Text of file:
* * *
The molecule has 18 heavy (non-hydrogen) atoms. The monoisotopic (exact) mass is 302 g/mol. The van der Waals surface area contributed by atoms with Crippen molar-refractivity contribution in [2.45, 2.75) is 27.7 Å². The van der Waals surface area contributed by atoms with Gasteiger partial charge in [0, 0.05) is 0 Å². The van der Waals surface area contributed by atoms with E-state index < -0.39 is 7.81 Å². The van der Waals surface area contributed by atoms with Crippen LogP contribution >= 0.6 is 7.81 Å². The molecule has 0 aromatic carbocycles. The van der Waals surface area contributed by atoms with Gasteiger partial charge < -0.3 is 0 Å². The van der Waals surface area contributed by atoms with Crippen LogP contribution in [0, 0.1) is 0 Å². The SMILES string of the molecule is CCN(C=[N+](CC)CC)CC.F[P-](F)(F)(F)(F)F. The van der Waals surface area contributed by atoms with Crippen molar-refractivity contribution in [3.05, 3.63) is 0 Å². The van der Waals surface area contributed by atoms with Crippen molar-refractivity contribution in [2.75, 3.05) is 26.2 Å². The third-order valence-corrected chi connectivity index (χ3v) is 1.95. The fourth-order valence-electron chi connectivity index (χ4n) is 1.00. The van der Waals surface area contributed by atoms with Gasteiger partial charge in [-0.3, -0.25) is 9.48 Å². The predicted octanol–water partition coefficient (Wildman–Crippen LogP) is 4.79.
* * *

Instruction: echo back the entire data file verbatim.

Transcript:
The molecule has 18 heavy (non-hydrogen) atoms. The monoisotopic (exact) mass is 302 g/mol. The van der Waals surface area contributed by atoms with Crippen molar-refractivity contribution in [2.45, 2.75) is 27.7 Å². The van der Waals surface area contributed by atoms with Gasteiger partial charge in [0, 0.05) is 0 Å². The van der Waals surface area contributed by atoms with E-state index < -0.39 is 7.81 Å². The van der Waals surface area contributed by atoms with Crippen LogP contribution >= 0.6 is 7.81 Å². The molecule has 0 aromatic carbocycles. The van der Waals surface area contributed by atoms with Gasteiger partial charge < -0.3 is 0 Å². The van der Waals surface area contributed by atoms with Crippen LogP contribution in [0, 0.1) is 0 Å². The SMILES string of the molecule is CCN(C=[N+](CC)CC)CC.F[P-](F)(F)(F)(F)F. The van der Waals surface area contributed by atoms with Crippen molar-refractivity contribution in [3.05, 3.63) is 0 Å². The van der Waals surface area contributed by atoms with Crippen molar-refractivity contribution in [2.75, 3.05) is 26.2 Å². The third-order valence-corrected chi connectivity index (χ3v) is 1.95. The fourth-order valence-electron chi connectivity index (χ4n) is 1.00. The van der Waals surface area contributed by atoms with Gasteiger partial charge in [-0.3, -0.25) is 9.48 Å². The predicted octanol–water partition coefficient (Wildman–Crippen LogP) is 4.79.